Thanks for clarifying why the wait Daisiemoo. That makes sense. Sounds like you are taking all sensible precautions by considering having the other breast removed...so many people do-it makes so much sense. Good good luck with your next step. I'm sure I will be here, following your progress and hopefully a little further along with my journey. I have yet to have my MRI, and then the fun begins . xxxxx
Hi Marla, have to wait a year due to radiotherapy as the skin needs that time to get over the rads, if done sooner more chance of complications and as I would like a DIEP I will do everything possible to get a good result.
I was slightly unusual that I had a masectomy and also radiotherapy, usually if you have a masectomy then rads are not needed but high grade DCIS large area & 2x IDC grade 2 within- wasn’t going to argue. ER+ so also now on Tamoxifen ( cut out as much sugar as possible so no side effects of joint pain and achy/painful legs- a few hot moments but nothing to bad.
Other thing is if I am BRCA2 then gives enough time to decide what to do... might choose to have other side masectomy and then have a double reconstruction in June, so the wait is ok..... we’ll only just as would love to have it done now, just because I won’t the whole thing over and finished... well until the next mammogram 😂🙄 never ending this next appointment thing 😊
Hope you are happy with your decision and all goes well
Thanks for sharing your experience with me Daisiemoo. (I love your name)! I'm pleased to hear you have come out the other end and are all done bar the reconstruction surgery & BRAC2 testing. It's also reassuring to hear you were able to mix and match private/NHS. That was one of the things I needed clarification on, and the surgeon who I emailed on week-end and who got back to me on week-end concurred. Thanks for the added reassurance-it's always good to hear from someone who's actually done it.
Best of luck with your reconstruction. Do you mind me asking: why do you have to wait a year? Is the surgeon you are wanting it with no available till then?
Hello Marla, I was diagnosed in March following routine mammogram and saw my surgeon, who I actually preferred for my first appointment, but needed an MRI and I chose to do this private (have work private insurance) as it was a week early - very nice with tea and biscuits 😊
Then went private to see the same surgeon and have my surgery, I chose this as timing was quicker and also the private room and fab staff helped. There were no visitor specified time so my partner could visit me morning and later in the evening. I had to have a 2nd op the day after my mastectomy due to a bleed and if I was NHS I know I would have been sent home but I said I wanted it sorted before I went home and so it was.
i had already met my BCN when on the NHS and I still had contact with her.
I also needed radiotherapy and again went private as it was left side and the o colonist said the machine was better in the private hospital compared to the NHs local one so I went private.
My prosthesis I went via the NHS so you can mix up the two.
I plan on having my reconstruction next year privately only because of timing and the surgeon I want.
Just now need to get my BRCA2 test completed and see what that result might be....always something to wait for 😳
Thanks Lilachmoon. I'm going to have the MRI first of all and then base whatever decisions I need to make on the outcome of that. It makes life a little easier now. I'm going to see a film this afternoon to get my mind off all of this. Thanks very much for your input...I value all of your messages more than you know!
I'm so sorry to hear of your experience. My mum is diabetic so I understand your need to be fed all too well. That's awful. I'm pleased for you that are now having your chemo locally-that must be so much better/easier for you and that you're happy with your oncologist. Thank you for your input.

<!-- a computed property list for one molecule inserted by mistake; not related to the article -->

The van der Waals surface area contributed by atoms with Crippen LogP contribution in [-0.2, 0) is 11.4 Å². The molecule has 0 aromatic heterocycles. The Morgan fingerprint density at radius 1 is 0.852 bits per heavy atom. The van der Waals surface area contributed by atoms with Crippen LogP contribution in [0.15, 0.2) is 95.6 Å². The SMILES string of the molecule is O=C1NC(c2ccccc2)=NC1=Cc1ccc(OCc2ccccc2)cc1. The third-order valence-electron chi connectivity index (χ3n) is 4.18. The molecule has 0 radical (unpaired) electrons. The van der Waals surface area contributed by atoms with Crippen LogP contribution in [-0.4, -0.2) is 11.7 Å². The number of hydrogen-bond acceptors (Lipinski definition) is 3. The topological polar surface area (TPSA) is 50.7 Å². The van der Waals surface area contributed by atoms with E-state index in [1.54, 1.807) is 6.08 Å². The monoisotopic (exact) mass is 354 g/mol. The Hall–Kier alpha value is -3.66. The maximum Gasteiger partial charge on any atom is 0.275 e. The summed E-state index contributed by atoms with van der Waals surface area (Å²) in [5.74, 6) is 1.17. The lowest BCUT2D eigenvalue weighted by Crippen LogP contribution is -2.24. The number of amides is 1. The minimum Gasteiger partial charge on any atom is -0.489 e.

I hope it all continues to go well for you....
Thanks for your input. I definitely don't want my cake and eat it but for what I'm paying for my health insurance each month, I'm trying to make a measured decision as to whether to use it. On balance, it sounds like the treatment is the same whether I go private or NHS. As I said to my friend this AM, if I did go the private route, it would also free up an NHS spot for someone who doesn't have health insurance, so really, it's a win win for all.
In all honestly, those of us with health insurance don't want our cake and eat it (we don't want it all) but we do want to know the pros and cons of whatever decision we make, as we are all entitled to know.
With all best wishes,
Basically you can't have your cake and eat it. Most people don't have the choice, only you can decide what is best for you overall. Mostly I have been happy with the NHS so far, private is not always best and sometimes this does mean waiting and seeing different people in the NHS system. I know from speaking to others that not all hospitals are as good as each other so it is important to make sure you are happy with the hospital you choose if you decide to stick with the NHS. Good luck with your decision. Go with what your heart tells you as everyone's circumstances are different.
Thanks very much Ann-m! I really appreciate your input.
I had actually emailed 2 consultants this week-end and both replied (on a week-end)! Both are NHS but also have private clinics, and one of them included in her email:
"You get more time with the breast clinical nurse specialist at the (private hospital)" and said that other than speed, it's the same team I'd be seen by (more or less )-same pathologist, etc. but if I went private I'd know I am getting her as my surgeon.
So I feel reassured that I would have access to a BCN, but I do take your point. It's important for me to know what the differences are between NHS and private, and it seems from what this consultant says-none as far as treatment goes, but that the speed at which I can be seen would be faster if I go privately. I've chatted with a friend this AM and she agrees that I may feel more comfortable in a private setting but that the treatment should be on par with the NHS. I've decided that I am going to go down the NHS route to start with and then decide what I want to do re-surgery when the time comes to make that decision (once I know what I am dealing with). . I think that makes sense and allows me to slow down a bit and just take it step by step.
Hi ladies....I hope you are all having a good week-end? I really wanted today to just focus on *me*, and to do some reading for work, and take my mind off all of this, but but I still have so many questions and need to let the clinic know tomorrow, where I want them to refer, and am hoping some of you may be able to contribute.